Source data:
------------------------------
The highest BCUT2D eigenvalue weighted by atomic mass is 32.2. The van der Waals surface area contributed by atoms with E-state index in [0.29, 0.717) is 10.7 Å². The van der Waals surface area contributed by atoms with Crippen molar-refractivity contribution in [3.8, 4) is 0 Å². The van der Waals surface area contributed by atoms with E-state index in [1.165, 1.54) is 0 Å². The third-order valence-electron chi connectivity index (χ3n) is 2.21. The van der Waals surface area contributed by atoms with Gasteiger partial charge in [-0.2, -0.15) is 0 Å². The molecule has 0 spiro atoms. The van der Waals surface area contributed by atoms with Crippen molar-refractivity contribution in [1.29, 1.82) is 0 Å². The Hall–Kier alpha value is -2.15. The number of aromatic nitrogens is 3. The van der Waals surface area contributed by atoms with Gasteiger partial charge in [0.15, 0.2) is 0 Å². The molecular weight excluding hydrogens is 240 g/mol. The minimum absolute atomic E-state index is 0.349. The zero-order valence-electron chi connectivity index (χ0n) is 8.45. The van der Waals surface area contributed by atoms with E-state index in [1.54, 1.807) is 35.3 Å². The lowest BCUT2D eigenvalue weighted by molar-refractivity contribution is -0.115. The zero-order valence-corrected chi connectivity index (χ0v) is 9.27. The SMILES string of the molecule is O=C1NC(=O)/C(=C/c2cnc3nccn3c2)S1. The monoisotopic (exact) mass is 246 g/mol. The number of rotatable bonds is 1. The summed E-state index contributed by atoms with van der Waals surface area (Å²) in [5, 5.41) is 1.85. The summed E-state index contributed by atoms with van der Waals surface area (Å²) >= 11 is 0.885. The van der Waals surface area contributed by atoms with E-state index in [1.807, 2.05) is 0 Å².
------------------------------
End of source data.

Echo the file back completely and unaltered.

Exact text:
The highest BCUT2D eigenvalue weighted by atomic mass is 32.2. The van der Waals surface area contributed by atoms with E-state index in [0.29, 0.717) is 10.7 Å². The van der Waals surface area contributed by atoms with Crippen molar-refractivity contribution in [3.8, 4) is 0 Å². The van der Waals surface area contributed by atoms with E-state index in [1.165, 1.54) is 0 Å². The third-order valence-electron chi connectivity index (χ3n) is 2.21. The van der Waals surface area contributed by atoms with Gasteiger partial charge in [-0.2, -0.15) is 0 Å². The molecule has 0 spiro atoms. The van der Waals surface area contributed by atoms with Crippen molar-refractivity contribution in [1.29, 1.82) is 0 Å². The Hall–Kier alpha value is -2.15. The number of aromatic nitrogens is 3. The van der Waals surface area contributed by atoms with Gasteiger partial charge in [0.15, 0.2) is 0 Å². The molecular weight excluding hydrogens is 240 g/mol. The minimum absolute atomic E-state index is 0.349. The zero-order valence-electron chi connectivity index (χ0n) is 8.45. The van der Waals surface area contributed by atoms with E-state index in [1.54, 1.807) is 35.3 Å². The lowest BCUT2D eigenvalue weighted by molar-refractivity contribution is -0.115. The zero-order valence-corrected chi connectivity index (χ0v) is 9.27. The SMILES string of the molecule is O=C1NC(=O)/C(=C/c2cnc3nccn3c2)S1. The monoisotopic (exact) mass is 246 g/mol. The number of rotatable bonds is 1. The summed E-state index contributed by atoms with van der Waals surface area (Å²) in [5, 5.41) is 1.85. The summed E-state index contributed by atoms with van der Waals surface area (Å²) >= 11 is 0.885. The van der Waals surface area contributed by atoms with E-state index in [1.807, 2.05) is 0 Å².